This piece of needle play is difficult to categorize. True, it does involve needle felting silk to silk. However, it also involves free motion embroidery and a little trapunto. So, it really belongs in Fabrications as well. That said, here is a helpful lesson on all of the above.
Starting with a piece of silk dupioni (any size you want), stabilize it with a heavy fusible stabilizer. I used Decor Bond. Draw some diagonal lines with the light stroke of a pencil or any marker of your choice. Next, cut some freehand circles out of a contrasting color of silkdupioni, varying the sizes for more visual interest.
Place one of your circles of silk at the beginning of a pencil line. Using about three needles in your Babylock Embellisher (or other needlepunch machine), tack down the first circle in the center.
Slowly begin working your way around the silk, lightly securing it with your fingers so that it doesn’t form folds. It helps to felt a cross pattern after the tack down and then continue felting the circle until complete. Your goal here is texture; a light felting is all that is needed.
Continue felting circles, alternating their sizes. Don’t worry about the distortion in the base fabric. The next step will take care of it.
When your circles are complete, thread your sewing machine with some variegated rayon thread and attach a free motion foot. Drop the feed dogs. To form the appearance of water, you are going to embroider the surface around the silk circles with a garnet stitch. This versatile stitch is fun to create and easy to do.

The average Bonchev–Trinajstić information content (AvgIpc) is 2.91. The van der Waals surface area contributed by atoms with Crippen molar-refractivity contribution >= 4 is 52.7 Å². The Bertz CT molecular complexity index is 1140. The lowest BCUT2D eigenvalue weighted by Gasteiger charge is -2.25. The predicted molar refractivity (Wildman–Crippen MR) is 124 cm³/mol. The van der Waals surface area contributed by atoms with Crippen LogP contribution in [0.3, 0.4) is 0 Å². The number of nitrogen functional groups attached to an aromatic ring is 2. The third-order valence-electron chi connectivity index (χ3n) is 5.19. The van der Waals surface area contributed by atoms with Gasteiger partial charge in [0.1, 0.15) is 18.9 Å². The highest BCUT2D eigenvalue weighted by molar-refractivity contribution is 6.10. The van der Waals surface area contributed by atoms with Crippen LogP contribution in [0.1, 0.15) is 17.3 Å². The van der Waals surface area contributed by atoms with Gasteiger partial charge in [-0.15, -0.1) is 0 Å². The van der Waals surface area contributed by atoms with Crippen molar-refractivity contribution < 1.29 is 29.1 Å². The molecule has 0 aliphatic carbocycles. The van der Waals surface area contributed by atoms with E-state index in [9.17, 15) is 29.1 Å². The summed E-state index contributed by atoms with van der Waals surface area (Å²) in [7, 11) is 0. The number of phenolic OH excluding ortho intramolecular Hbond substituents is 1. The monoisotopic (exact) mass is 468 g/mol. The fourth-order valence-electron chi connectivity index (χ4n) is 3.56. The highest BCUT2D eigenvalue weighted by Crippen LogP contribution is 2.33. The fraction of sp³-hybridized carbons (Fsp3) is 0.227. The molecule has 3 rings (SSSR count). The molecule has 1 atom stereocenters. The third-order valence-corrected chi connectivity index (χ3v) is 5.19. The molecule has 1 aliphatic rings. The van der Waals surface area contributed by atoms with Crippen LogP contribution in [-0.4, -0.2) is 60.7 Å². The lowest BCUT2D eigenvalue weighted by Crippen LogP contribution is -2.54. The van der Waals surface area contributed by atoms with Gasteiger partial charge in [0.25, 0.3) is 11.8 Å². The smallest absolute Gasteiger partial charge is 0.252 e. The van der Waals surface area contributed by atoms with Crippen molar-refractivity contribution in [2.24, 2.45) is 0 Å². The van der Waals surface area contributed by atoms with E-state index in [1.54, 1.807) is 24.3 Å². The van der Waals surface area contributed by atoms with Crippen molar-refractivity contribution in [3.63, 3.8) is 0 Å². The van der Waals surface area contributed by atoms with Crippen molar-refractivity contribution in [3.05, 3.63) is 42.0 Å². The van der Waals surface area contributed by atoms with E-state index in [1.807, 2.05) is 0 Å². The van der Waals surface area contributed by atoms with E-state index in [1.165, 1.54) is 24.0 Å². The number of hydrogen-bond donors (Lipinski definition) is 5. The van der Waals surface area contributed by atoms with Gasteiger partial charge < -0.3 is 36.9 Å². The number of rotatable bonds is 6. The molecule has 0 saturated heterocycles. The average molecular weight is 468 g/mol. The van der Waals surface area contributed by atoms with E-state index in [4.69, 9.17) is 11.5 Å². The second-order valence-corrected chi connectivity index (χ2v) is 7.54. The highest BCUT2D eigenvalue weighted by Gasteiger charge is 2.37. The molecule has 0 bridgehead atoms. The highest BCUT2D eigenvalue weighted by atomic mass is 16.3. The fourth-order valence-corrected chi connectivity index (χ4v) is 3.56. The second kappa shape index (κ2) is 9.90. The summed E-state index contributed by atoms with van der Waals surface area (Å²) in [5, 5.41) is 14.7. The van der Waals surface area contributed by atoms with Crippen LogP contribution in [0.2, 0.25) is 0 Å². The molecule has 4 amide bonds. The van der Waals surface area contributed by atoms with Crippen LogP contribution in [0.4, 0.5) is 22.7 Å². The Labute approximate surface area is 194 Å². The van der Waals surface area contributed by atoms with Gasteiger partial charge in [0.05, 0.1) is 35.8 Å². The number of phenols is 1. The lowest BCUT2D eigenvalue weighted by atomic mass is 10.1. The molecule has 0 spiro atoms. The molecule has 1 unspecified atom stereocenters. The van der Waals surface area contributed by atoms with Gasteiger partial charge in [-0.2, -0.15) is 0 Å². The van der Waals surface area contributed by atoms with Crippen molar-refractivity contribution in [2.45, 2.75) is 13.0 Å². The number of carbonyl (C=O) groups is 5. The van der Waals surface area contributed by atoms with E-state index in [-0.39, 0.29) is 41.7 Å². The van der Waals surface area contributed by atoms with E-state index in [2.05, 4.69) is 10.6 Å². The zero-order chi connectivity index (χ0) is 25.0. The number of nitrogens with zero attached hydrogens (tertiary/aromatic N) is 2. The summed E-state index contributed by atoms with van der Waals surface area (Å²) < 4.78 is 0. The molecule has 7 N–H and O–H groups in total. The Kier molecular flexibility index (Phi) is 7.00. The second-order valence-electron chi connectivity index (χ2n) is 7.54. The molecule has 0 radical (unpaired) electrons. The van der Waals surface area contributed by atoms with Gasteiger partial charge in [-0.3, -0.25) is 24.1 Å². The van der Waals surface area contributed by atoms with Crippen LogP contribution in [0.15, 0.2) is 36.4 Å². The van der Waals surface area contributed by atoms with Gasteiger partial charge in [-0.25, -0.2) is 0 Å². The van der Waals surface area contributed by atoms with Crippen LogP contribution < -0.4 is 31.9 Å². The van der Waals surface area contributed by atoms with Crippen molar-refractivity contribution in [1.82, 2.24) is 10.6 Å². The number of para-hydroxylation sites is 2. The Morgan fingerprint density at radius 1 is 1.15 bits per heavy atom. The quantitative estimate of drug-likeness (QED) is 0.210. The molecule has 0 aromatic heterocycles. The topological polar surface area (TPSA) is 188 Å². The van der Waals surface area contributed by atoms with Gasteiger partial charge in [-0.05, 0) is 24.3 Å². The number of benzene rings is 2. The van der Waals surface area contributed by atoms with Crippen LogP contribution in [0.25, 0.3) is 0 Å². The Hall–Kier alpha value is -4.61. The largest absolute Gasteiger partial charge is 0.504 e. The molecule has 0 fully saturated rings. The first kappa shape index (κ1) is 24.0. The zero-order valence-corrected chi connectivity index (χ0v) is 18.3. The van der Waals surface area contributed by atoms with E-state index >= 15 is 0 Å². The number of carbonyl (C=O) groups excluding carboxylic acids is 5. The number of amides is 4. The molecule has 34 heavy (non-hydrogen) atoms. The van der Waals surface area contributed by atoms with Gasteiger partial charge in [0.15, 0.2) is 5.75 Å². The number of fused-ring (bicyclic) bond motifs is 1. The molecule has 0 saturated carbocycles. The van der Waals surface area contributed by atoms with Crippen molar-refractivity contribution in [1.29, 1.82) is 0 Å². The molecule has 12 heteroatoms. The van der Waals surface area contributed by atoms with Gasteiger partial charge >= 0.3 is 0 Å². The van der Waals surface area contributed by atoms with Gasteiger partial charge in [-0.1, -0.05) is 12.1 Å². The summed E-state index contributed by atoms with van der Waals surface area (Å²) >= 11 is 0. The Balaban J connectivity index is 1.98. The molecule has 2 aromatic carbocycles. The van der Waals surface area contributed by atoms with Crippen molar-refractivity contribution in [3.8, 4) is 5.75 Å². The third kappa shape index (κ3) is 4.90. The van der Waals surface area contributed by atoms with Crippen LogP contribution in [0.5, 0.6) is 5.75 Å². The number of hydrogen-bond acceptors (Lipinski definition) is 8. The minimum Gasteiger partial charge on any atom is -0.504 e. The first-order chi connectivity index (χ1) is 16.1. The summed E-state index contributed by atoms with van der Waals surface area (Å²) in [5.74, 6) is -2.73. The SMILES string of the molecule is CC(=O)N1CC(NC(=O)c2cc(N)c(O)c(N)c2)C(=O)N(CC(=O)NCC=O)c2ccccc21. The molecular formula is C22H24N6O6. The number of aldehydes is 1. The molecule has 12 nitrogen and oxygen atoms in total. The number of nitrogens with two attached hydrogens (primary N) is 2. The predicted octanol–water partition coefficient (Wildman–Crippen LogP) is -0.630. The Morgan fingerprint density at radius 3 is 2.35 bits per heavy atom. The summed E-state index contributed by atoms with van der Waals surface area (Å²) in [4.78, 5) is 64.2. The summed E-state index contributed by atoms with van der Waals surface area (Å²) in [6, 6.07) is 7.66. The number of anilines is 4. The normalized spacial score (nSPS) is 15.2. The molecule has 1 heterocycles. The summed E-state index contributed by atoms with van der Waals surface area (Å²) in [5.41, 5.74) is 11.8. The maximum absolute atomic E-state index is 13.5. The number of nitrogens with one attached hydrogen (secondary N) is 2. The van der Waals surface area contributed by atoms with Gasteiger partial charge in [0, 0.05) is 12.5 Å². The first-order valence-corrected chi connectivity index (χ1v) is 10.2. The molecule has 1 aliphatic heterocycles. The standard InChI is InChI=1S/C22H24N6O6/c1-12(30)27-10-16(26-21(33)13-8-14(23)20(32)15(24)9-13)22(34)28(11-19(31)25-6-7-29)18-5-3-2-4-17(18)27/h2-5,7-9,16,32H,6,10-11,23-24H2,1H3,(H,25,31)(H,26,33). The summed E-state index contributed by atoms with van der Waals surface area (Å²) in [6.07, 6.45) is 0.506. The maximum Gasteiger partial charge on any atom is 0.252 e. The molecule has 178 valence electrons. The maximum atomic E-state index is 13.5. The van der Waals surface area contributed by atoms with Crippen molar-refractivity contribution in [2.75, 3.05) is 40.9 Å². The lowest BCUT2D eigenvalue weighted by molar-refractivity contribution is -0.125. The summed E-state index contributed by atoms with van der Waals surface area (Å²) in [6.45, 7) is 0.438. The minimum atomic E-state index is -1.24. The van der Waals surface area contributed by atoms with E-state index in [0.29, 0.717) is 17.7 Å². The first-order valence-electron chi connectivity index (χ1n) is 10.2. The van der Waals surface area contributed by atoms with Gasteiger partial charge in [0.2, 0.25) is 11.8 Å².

Using a straight stitch setting, begin making circle shapes with the needle. Go around and around, stitching over the previous round of stitches. When you are satisfied with the circle’s appearance, move on to the next circle. Vary the sizes, making some small, some large, and some in between. Within a few minutes you will feel like an expert at the garnet stitch. This wonderful stitch can be used for adding detail to animals, birds, reptiles, insects, flowers, leaves, water, rocks, and a myriad of other things.
When you have completely filled the background fabric with garnet stitches, thread your machine with a rayon thread the color of your silk circles. Using the same method, stitch around the circumference of each circle until all frayed edges are covered with stitches.
You now have a relatively flat background with rows of circular “puffs.” Turn your piece over to the wrong side. With scraps of cotton batting, cut freehand circles a little smaller than each of your silk circles. Use a very light dab of Glue Pins or a similar water soluble product to attach them to the underside of each circle.
Turn your fabric to the right side and return it to the sewing machine. With the same thread and settings, lower the needle into the middle of a silk circle. Sew a few securing stitches and cut your tread tail. Now free motion stitch a sand dollar design (or any design of your liking) over the surface of the silk circle. Repeat with each circle until finished.
When I completed my piece, I auditioned several different beads that I thought would look nice in the center of the sand dollars. However, I found that the wonderful surface texture created by these methods needed no further embellishment.
I hope you will experiment with this exercise and use the methods in larger works. Silk is an excellent choice when texture and sheen are required. Needle felted silk increases the textural quality of your work and can add realism to individual elements.
Note: I chose blue and white for this project because blue, white, and grey are Project Spectrum’s color choices for February and March. If you’re not familiar with Project Spectrum, click on the banner in the side bar and visit their website.
N. Rene West